In 73 B.C., a Thracian slave leads a revolt at a gladiatorial school run by Lentulus Batiatus (Sir Peter Ustinov). The uprising soon spreads across the Italian Peninsula involving thousand of slaves. The plan is to acquire sufficient funds to acquire ships from Silesian pirates who could then transport them to other lands from Brandisium in the south. The Roman Senator Gracchus (Charles Laughton) schemes to have Marcus Publius Glabrus (John Dall), Commander of the garrison of Rome, lead an army against the slaves who are living on Vesuvius. When Glabrus is defeated his mentor, Senator and General Marcus Licinius Crassus (Sir Laurence Olivier) is greatly embarrassed and leads his own army against the slaves. Spartacus and the thousands of freed slaves successfully make their way to Brandisium only to find that the Silesians have abandoned them. They then turn north and must face the might of Rome.Written by
Despite this movie being a huge box-office success, gaining four Oscars, and being considered to rank among the very best of historical epics, Director Stanley Kubrick disowned the movie and did not include it as part of his canon. Although his personal mark is a distinct part of the final movie, his contract did not give him complete control over the filming, the only occasion on which he did not exercise such control over one of his movies. See more »
When Spartacus hamstrings the guard near the beginning, the guard hits him. When Spartacus falls down, there is an obvious jump cut of Spartacus changing position as he falls. See more »
In the last century before the birth of the new faith called Christianity, which was destined to overthrow the pagan tyranny of Rome and bring about a new society, the Roman Republic stood at the very center of the civilized world. "Of all things fairest," sang the poet, "first among cities and home of the gods is golden Rome." Yet, even at the zenith of her pride and power, the Republic lay fatally stricken with a disease called human slavery. The age of the dictator was at hand, ...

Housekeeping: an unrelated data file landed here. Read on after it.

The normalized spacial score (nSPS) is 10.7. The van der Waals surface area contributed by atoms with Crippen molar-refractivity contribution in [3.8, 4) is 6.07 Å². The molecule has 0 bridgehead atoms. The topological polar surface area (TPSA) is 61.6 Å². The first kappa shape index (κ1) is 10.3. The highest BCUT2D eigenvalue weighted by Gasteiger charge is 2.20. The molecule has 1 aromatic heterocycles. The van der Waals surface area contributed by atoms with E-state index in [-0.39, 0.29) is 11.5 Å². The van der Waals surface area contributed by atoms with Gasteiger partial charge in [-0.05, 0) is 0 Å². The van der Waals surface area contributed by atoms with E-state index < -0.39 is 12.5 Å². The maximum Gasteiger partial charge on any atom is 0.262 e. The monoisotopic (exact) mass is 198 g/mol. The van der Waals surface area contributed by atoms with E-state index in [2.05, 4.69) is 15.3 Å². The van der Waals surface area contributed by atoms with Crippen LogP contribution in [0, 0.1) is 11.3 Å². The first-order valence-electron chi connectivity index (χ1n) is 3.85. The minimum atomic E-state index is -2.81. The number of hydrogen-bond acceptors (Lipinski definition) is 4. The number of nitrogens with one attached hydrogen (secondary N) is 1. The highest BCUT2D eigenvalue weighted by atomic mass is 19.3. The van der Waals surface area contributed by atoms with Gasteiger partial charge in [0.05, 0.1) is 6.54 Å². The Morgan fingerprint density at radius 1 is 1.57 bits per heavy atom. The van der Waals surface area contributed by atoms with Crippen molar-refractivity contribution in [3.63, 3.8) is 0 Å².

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The six main cast members are accompanied by an item that represents their character (a chain, a Roman eagle, a wine jug, a couple of hands - one wielding a snake, and a sword). See more »
The film premiered at 202 minutes. However, the prints from the premiere were lost in the 1970s when Universal threw out all the film's tracks, outtakes, additional prints etc. (This was parallel to 'John Landis'' claim during his work on creating the director's cut of The Blues Brothers). The Criterion Collection has 4 minutes of lost scenes involving the Gracchus subplot:
1.) After the first senatorial meeting scene, Gracchus and Caesar walk around the market discussing the dirty tactic of fishing votes. (Shown in production-still form)
2.) Gracchus commits suicide by slitting his wrist in the bathtub. This occurred immediately after he closes the curtain near the end of the film. Only the audio track was found in the studio vault.
"Spartacus" is an overrated spectacle whose parts (and there are many good ones) are better than its whole.
It starts out well with Douglas becoming a gladiator and learning the ins and outs of the business. But after the revolt, all the slave scenes become unbearably tedious.
The Romans steal the movie. The politics, the backstabbing, the jockeying. The Romans also are better actors, and their scenes are done with a wry humor. In one scene with Peter Ustinov's and Charles Laughton's characters are sharing a meal, and each of the actors desperately trying to outact each other -- and better acting you're rarely likely to see as the old ham and the up and coming ham both try to steal the scene.
Olivier's Crassus is also notable. In fact, some of the slave scenes are so cloying and tiresome one winds up rooting for the Romans. The slaves scenes are enlivened occasionally by the arrival of Herbert Lom (Inspector Dreyfus). So, many good scenes (especially the climactic battle), many good performances, some fine writing here and there, but ultimately boring with the people who should be most interesting and sympathetic, the revolting slaves who are willing to die for the cause of freedom.
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